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Some context is needed. Yes, I just bought a house. But it is the fifth house that I have owned in my lifetime. I bought my first house shortly after I turned 25. I have no fear of residential real estate.
So it is kind of an interesting experience when I buy a house, because, by anybody's definition, I am a financially sophisticated guy. In fact, you could probably put me in the top .01% of financial sophistication. I am a macro expert, I have an informed opinion on the future direction of interest rates and home prices. But interestingly, the most money I ever made on a house was that first one when I was 25, when I didn't know my ass from a hole in the ground.
Most people who buy a house are financially unsophisticated. They don't know jack about interest rates. Likely they have never seen a mortgage amortization table, or have any idea how principal amortizes over time. They have never seen statistics like the Case-Shiller index, or building permits or housing starts or new home sales. They don't care. They like a house, they buy the house. Oftentimes, people make money in spite of themselves.
So just because I know all this finance stuff, don't mean that I am much better off. But hear this. 3.75% on a 30-year fixed rate mortgage is a generational low and is not going much lower. If someone is offering you the chance to borrow money for 30 years at 3.75%, you should probably take it. Just saying. I actually had no debt on my last house, and I gotta tell you, the best thing in the world is not having a mortgage payment. I had the ability to pay cash for this one, too, but...at 3.75% I am going to borrow the money.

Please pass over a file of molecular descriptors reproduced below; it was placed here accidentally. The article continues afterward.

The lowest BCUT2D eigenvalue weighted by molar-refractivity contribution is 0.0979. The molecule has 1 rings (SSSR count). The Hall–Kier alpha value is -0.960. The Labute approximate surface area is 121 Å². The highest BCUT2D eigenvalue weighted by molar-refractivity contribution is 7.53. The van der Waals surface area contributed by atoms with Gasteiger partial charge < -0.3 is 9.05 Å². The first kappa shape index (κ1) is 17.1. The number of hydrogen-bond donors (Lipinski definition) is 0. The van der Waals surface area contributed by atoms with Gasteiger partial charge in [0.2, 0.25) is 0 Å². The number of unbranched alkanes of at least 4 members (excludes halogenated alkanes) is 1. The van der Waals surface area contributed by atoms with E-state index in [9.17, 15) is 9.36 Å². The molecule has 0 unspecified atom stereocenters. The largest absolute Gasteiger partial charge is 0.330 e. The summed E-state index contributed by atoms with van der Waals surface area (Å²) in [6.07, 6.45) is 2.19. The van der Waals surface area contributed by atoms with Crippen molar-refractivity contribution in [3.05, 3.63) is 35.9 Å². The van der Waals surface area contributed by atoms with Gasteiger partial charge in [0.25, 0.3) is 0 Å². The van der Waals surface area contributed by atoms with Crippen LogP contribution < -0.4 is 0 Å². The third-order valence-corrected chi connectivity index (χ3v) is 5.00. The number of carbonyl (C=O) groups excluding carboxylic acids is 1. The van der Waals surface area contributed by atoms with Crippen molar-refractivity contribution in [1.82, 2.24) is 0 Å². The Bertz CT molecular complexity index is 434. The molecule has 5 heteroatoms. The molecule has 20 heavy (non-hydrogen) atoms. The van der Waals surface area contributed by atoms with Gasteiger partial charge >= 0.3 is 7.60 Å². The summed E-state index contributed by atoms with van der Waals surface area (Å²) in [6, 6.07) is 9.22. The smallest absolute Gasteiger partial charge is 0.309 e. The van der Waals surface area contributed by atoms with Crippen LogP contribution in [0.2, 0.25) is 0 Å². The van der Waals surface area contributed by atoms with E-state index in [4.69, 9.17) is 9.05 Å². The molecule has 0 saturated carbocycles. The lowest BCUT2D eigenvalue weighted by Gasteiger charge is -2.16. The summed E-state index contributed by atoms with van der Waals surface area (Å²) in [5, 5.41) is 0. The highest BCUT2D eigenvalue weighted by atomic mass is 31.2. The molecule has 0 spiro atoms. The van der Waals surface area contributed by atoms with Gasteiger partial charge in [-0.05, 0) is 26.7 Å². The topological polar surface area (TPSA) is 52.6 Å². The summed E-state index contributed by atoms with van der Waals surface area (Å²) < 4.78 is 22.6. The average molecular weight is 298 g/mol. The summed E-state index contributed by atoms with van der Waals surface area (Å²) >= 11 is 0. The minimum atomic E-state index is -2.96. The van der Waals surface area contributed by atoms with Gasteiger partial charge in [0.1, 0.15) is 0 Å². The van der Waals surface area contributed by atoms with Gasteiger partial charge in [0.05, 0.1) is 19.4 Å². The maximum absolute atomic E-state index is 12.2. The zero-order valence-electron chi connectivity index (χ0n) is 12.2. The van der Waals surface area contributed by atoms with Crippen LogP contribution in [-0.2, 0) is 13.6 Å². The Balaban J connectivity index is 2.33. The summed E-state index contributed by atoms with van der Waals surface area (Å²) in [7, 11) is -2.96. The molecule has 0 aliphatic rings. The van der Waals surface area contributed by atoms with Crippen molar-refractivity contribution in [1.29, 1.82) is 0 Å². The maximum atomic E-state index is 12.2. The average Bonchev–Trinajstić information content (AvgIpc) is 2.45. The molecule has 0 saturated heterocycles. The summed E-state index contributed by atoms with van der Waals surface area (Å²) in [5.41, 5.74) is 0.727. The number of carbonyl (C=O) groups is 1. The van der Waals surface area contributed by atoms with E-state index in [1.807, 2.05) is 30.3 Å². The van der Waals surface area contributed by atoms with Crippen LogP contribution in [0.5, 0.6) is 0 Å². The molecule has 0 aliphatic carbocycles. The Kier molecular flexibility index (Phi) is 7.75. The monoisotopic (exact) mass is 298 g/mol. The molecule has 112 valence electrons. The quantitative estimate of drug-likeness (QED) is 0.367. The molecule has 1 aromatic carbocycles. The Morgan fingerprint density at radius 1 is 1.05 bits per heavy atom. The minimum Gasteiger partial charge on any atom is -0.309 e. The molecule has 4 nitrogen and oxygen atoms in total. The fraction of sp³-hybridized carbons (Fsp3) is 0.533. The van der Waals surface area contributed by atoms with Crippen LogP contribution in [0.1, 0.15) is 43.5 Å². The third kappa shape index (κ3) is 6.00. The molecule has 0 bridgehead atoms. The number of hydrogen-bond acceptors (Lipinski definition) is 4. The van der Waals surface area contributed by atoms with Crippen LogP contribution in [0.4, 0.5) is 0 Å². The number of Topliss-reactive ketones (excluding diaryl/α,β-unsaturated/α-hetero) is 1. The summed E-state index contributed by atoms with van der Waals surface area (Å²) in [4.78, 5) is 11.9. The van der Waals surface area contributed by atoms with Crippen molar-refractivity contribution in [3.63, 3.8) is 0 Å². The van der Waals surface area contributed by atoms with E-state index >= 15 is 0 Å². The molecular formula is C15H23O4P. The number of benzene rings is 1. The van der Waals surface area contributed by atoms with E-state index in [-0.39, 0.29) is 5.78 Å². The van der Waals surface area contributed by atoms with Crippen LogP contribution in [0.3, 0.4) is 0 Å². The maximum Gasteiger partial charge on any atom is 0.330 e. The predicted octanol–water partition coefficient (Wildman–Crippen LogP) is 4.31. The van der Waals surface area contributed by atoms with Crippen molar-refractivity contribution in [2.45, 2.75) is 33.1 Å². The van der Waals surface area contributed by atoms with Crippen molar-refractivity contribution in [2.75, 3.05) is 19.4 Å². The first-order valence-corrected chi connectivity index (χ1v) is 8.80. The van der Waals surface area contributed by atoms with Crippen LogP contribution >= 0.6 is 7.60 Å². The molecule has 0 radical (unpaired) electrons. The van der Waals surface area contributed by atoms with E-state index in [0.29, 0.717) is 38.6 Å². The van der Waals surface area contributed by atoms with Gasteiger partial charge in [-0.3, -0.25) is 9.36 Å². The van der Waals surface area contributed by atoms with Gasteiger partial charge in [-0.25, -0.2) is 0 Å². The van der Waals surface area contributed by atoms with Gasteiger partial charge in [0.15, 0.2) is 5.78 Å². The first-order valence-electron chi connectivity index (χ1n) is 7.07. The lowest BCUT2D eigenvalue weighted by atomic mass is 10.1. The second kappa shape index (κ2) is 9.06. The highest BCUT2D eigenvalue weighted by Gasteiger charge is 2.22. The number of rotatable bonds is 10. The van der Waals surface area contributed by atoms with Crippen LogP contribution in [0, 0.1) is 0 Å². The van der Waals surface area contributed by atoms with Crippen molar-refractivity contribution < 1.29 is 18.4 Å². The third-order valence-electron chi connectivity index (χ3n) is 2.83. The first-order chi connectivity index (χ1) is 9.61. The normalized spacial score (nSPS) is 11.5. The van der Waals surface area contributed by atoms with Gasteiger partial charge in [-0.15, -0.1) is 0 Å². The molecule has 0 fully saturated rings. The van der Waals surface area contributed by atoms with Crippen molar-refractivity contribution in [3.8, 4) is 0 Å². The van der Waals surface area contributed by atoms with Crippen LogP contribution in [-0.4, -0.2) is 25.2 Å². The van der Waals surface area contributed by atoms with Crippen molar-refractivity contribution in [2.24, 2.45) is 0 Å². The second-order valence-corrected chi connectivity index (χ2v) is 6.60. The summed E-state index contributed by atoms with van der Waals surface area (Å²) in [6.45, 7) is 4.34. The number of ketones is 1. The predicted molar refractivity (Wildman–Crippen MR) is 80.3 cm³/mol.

30 years is a long frickin' time. Imagine you take out a mortgage in 1965 for 6%. Inflation is 2%. In the 70s, inflation goes much higher (including wage inflation). By the time you get to your last payment, in 1990, it is almost an afterthought, it is so small. Of course, if you take out a 30-year fixed in Japan in 1990, you are really not happy, because of deflation, but that seems unlikely here.